Unfair, 1991

 

1991 photo0002

All I wanted to say

if you had allowed me to speak

is that I have some concerns.

I’m just thirteen

but what I think matters.

He is a nice guy, yes, I know.

He is quiet and good.

He will never drink

because it interferes with his medication.

I get it.  He’s not like Daddy.

But

he’s picky about food like a little kid

because if Sister and I ever refused

anything with beans, rice, or onions

or every vegetable except corn and potatoes

you would have forced us to eat it anyway.

Now you make two dinners every night

or make us do it.

Will it always be like this?

Why do you laugh sweetly about his behavior

but threaten to punish us for the same?

It’s not fair.

Another situation that’s not fair

is we have to do his laundry

on top of all our other chores.

We have to hang his pants up right away

on special hangers

or we are forced to iron them

as punishment for our laziness.

While we fold towels his way

since our old way was apparently wrong

he watches TV for hours.

We have to put the fluffy wedding gift towels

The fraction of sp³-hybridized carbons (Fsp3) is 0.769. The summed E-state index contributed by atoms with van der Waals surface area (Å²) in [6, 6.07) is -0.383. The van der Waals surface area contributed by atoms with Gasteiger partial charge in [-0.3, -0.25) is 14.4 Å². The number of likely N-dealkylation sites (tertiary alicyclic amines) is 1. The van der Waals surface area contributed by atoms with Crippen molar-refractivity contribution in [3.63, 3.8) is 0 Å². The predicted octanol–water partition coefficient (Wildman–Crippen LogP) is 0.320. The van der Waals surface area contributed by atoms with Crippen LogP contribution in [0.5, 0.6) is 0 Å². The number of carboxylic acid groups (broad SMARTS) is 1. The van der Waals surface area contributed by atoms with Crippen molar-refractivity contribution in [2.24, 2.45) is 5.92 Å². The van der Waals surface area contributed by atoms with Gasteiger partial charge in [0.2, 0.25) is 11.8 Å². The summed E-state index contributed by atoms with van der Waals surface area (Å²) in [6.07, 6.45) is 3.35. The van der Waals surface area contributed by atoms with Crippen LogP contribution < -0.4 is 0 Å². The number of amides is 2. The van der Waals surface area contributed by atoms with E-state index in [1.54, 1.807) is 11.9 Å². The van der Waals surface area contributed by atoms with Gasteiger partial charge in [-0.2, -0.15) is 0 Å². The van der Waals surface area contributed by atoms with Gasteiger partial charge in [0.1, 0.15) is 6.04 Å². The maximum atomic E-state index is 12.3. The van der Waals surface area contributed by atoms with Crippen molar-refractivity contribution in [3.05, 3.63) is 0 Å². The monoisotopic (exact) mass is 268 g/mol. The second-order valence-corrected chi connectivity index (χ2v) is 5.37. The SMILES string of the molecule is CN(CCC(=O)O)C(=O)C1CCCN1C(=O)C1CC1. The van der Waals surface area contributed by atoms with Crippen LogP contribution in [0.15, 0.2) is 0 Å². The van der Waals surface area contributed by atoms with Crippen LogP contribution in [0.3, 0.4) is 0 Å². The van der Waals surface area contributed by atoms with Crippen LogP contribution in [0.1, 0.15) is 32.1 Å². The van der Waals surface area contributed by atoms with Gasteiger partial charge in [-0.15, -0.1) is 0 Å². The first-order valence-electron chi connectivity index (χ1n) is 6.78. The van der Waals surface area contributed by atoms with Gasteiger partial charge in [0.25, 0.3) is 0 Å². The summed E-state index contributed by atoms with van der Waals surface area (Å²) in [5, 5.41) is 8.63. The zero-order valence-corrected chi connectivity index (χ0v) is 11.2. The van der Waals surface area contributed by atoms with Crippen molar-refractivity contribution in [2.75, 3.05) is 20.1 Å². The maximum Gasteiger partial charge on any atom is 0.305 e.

away in your bedroom closet

but the frayed towels

we are allowed to use

still have the old monogram,

a mix of your name and Daddy’s.

Is this how it will always be?

Because it’s really not fair.

One other thing that’s not fair

is now Sister and I have to take showers very early

to give the water heater enough time

to heat up water for your showers.

When I suggested we get a bigger water heater

like Daddy has

so we can all shower when we want

you said you don’t want to hear about Daddy

and unless I want to pay for a new water heater

I can keep getting up early.

How can I pay for a new water heater?

I’m only thirteen.

It’s just not fair at all.

After we go to bed

Sister and I whisper our gripes,

saying “I know, I know,” over and over

to console each other.

We unite in our frustration

but otherwise we are powerless as mice.

In the dark winter mornings

while our hair is still dripping wet

we watch old Looney Tunes.

We feel sorry for the coyote

who blows himself up

trying to catch that wretched roadrunner.

Again and again the anvils fall on him

or huge red rocks crush him

or a locomotive runs over his face

while he’s just trying to survive.

It’s so very, very unfair.

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